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Still Waters

Return of the elusive otter

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At the depths of their decline in the 1970s, healthy populations could only be found in Scottish strongholds beyond the reach of harmful pesticides.

Even before their dramatic population problem, the elusive mammals were rarely glimpsed - but a starring role on the silver screen in 1969 film Ring of Bright Water opened many people's eyes and hearts to the animals.

After decades of dedicated work to clean up our waterways, conservationists recently celebrated their return to every county in England and the chances of spotting an otter have now vastly improved.

http://www.bbc.co.uk/nature/22286398

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Otters are one of my favourite animals. Although I was brought up in an “otter area” on the west coast, I never saw one in the wild when I was young. Later I moved to the north west coast of Scotland where otters were, I discovered, a common sight. They were frequently to be seen on the beach near my house. There was a ditch/burn in my garden and otters used that as a highway – possibly going to and from the beach --- so they sometimes came into my garden. One even had the misfortune to run under the wheels of my car when I was driving home in the dark. The road was single-track so there was no room to take avoiding action. Otters were also frequent sightings on coastal walks and if there was nearby cover, one could get close enough to them to hear their jaws crunching the fish that the animal had come ashore to eat. The most surprising place that I saw an otter was scampering down the pavement of the main street in the village. How on earth it got there I have no idea.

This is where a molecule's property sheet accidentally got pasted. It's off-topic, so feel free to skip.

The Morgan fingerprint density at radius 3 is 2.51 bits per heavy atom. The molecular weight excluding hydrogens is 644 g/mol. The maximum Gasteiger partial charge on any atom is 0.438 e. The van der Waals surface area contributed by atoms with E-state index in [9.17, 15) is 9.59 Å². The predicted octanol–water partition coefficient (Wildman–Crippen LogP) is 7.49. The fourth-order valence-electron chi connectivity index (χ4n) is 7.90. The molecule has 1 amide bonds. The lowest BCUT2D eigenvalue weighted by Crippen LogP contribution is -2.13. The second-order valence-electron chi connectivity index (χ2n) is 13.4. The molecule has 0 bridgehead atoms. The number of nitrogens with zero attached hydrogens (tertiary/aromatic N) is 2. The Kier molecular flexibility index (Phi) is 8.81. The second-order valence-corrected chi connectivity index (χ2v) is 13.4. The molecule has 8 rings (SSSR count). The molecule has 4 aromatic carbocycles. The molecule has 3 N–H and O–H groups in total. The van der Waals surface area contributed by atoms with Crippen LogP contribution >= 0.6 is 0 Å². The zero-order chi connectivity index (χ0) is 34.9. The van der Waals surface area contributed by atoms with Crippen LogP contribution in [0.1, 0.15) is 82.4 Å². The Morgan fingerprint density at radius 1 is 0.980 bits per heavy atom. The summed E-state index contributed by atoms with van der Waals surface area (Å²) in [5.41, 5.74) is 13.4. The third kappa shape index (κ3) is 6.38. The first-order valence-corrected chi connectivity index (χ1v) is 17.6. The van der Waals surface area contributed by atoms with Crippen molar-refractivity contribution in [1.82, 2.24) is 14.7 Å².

I used to watch wildlife programmes on tv and in those days Bill Oddie was frequently filmed otter spotting. It seemed that he rarely managed to catch sight of his “elusive” prey except when he had, as it were, dropped his guard. In one of his films he was idly strolling along the promenade at Rosemarkie (on the Black isle) and unexpectedly spotted an otter on the beach. He was so excited he could barely contain himself as he and the cameraman tried to get a closer look.

On the few occasions that I deliberately went “otter spotting” I saw neither hide nor hair of the animals. They were always sighted when I had no particular expectations of seeing one. Perhaps that is the key: don’t deliberately go looking for otters, let them, as it were, come to you.

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